God does dwell with those who are suffering. The dead do not suffer for they are in the fullness of God; it’s those who have been left behind who suffer, and God is in their midst. When tragedy hits, when suffering lands, when catastrophe wreaks havoc, there God is amid God’s people as we gather, come close, push towards each other in our suffering and pain and grief. God was at Ground zero every time a new search and rescue team stepped up to help; God was there in every emergency room as doctors and surgeons and nurses pulled together to mend the broken and resuscitate those they could; God was there in the massive lines of people eager to do whatever they could even if it meant waiting hours to offer a pint or two of blood; God was there in that quiet whispered hello from your neighbor and in the brief moment of eye-contact in passing; God was there in the meals that were brought, the arms that embraced, and the many services performed. And God continued to be present on that Manhattan Island, the surrounding state of New York, New England, the nation, and the world as people pulled together and prayed, but more: when they showed up.  

God is only as silent and dead if I stay silent and dead. But that silence is broken and that death turned to new life when I, a suffering grieving human being, reach out to you a fellow suffering and grieving human being; that silence is broken and that death turned to new life when I use my words and my deeds to be in solidarity with you as you suffer and grieve. God is present in suffering because we are present with each other in suffering.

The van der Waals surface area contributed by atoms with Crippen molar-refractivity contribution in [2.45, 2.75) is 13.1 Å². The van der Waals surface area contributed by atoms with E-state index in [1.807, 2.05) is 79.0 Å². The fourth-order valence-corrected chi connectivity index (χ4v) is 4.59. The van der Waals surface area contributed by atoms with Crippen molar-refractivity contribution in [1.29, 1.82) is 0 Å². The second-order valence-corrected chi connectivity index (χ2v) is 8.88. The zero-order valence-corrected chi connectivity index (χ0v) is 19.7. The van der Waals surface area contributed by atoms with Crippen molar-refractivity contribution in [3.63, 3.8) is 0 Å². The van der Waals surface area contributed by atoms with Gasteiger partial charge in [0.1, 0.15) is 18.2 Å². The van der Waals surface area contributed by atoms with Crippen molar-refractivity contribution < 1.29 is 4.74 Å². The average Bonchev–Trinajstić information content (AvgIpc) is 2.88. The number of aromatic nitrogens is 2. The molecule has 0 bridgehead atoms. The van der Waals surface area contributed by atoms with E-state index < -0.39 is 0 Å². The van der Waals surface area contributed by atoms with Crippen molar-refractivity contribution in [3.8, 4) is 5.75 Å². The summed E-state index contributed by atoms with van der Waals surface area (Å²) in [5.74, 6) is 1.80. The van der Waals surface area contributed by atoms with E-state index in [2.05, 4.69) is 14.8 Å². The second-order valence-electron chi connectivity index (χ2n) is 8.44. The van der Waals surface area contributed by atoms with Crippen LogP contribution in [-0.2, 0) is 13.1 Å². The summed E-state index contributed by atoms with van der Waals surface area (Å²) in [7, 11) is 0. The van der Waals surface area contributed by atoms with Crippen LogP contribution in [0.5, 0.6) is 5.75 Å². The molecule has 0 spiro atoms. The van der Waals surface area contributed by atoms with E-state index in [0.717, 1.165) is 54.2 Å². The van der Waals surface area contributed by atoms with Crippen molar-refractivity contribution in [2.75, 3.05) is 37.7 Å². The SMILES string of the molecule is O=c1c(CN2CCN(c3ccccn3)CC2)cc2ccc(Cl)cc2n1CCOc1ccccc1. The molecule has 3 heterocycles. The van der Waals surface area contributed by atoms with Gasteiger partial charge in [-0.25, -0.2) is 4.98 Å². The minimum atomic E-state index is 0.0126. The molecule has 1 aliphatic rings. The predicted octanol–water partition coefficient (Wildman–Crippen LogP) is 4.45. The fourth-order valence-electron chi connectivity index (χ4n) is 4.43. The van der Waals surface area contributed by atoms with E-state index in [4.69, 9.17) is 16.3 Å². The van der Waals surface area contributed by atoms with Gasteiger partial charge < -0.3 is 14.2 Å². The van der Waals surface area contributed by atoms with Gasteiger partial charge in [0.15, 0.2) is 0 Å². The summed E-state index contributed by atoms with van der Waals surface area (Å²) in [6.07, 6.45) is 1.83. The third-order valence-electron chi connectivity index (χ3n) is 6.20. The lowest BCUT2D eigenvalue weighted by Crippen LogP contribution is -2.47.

[1] The following is adapted and expanded from this: https://laurenrelarkin.com/2018/09/14/god-is-in-the-gallows-god-is-in-the-rubble-homily-on-luke-28-20-in-honor-of-9-11/

[2] Inspired by Jurgen Moltmann and Elie Wiesel; Moltmann in The Crucified God articulates a powerful story from Wiesel about the hanging of three Jews in a concentration camp. 273-4

[3] Bruce K. Waltke The Book of Proverbs: Chapters 1-15 TNICOT Grand Rapids, MI: Eerdmans, 2004. 204

There’s a Structure.

There’s a structure;

It exists it’s on its own.

It exists. Trust me.

It exists.

I wish you could see…

…The pain inside me.

…The structure…

The Structure is a number

A number is a symbol; which

Represents a substance;

And Substance provides for need.

But…

I am me

What provision meets need?

A substance clear and thick?

Something against you can kick?

A challenge and a crisis?

(What rhymes with crisis?)

Won’t anyone take the time to see…

What’s slowly consuming me?

Substance as a weapon

Used to abuse and to shame;

Stealing your reputation and your name.

The very thing that smiles as you kneel

Naked in the disgrace you feel.

I’ll never forget that look,

You never fucking forsook.

Substance as nothing and absence.